These days the rule of thumb for Java use seems to be “Use only when nothing else will work, and only when what’s used it known to be safe from potential vulnerability and attack.” Because it’s so hard to be sure, the DHS recommendation to disable first, and ask questions later, makes a depressing amount of sense. I still have to visit enough Java-based websites to write about them, that I’ve set up a special VM (snapshotted daily) where I keep a browser with Java enabled, and only work on that VM when I absolutely must use Java. If the worst happens, I can always toss an infected or exploited VM, and revert to the previous snapshot. It’s not completely foolproof or totally secure, but it does work, and it will protect my primary production runtime environment from attack and potential compromise.

5  Comments on this Post

 
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  • TomLiotta
    Would you use any other software tools or products that are subject to critical zero-day attacks? It's not clear why this particular issue is raising such awareness when so many previous vulnerabilities outside of Java have mostly passed notice. -- Tom
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  • Ed Tittel
    You make a good point, Tom, but the recommendations come from CERT/DHS and are primarily aimed at US government employees (or rather, the IT admins who cater to their computing and Internet access needs). While it's true that I laid out a potential strategy for avoiding trouble based on those recommendations, they originate from elsewhere.That said you raise the very interesting question of why we use software subject to zero-day attacks in general. The real answer is "because it's what we've got" which could then even translate into "because we have no choice." In such a situation, adding extra layers of protection -- as I attempted to do with an insulated VM inside its own separate runtime environment -- makes even more sense, if you ask me.But thanks for asking an important question: Windows itself is surely subject to the same sort of flaws that Java is, and we continue to use it by the billions of copies daily as well.Best wishes,--Ed--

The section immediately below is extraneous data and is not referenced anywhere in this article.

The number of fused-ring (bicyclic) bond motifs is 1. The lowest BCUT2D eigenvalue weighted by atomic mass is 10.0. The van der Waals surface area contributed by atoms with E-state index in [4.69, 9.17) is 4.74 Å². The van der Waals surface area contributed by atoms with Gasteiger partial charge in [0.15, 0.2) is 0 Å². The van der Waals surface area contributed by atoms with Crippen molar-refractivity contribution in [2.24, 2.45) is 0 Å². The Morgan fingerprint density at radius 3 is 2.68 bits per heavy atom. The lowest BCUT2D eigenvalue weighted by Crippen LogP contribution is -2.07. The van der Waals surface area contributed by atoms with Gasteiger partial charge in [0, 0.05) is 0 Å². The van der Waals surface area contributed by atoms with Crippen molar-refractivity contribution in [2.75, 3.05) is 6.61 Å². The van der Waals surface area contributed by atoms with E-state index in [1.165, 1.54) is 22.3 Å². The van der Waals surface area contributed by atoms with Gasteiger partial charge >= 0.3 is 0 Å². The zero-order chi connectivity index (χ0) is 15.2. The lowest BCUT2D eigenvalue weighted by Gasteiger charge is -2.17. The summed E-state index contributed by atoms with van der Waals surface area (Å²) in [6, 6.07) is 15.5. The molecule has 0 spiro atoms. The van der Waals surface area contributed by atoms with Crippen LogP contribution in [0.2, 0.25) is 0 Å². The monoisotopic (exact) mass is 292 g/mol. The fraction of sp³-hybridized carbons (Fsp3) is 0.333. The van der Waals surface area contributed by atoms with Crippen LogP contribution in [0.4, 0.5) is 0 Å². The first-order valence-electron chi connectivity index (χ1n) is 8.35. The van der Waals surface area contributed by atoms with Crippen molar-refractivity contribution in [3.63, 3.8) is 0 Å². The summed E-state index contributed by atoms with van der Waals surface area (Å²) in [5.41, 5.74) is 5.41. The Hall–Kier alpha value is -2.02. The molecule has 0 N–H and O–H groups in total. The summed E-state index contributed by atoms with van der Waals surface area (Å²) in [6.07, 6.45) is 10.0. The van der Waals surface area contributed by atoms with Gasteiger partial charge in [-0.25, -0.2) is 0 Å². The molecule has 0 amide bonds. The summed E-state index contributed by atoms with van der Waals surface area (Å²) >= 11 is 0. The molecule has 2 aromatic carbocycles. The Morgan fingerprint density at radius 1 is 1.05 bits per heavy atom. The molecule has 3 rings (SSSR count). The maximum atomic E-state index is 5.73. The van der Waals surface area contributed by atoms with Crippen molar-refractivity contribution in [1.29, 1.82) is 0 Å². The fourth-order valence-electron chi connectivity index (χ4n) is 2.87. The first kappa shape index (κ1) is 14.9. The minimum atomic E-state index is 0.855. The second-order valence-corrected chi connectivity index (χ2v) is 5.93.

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  • TomLiotta
    I understand most of it. It's just that particular item seems to have caused more of a stir than others in the past have. Is it because DHS is referenced in association? Is it because Java has had a fairly good history (not perfect) and this is therefore out of the ordinary? I didn't notice any attention to CVE-2012-4792. Is it just because it's "Oh, well, same old thing"? -- Tom
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  • TomLiotta
    And to clarify, I'm not asking about you. I'm curious about the general treatment. It's even been on TV newscasts. -- Tom
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  • Ed Tittel
    Dear Tom:Again some good questions and concerns. The reason DHS weighed in so heavily speaks to the pervasiveness of use of Java in government installations, some whose attack and compromise could have serious results. The nature of the vulnerability -- remote code execution -- is such that it could result in complete system takeover if and when the right exploit should be foisted, followed by execution of just the right elements of malware. No, it's not that this is a bad exception following generally "good behavior" where Java is concerned (it's been the focus of an increasing number of exploits over the past 18 months or so, but even before then its history was not unblemished). There's a BIG RISK here which is why it's receiving a lot of attention, though some of it may be more for sensationalism's sake.HTH,--Ed--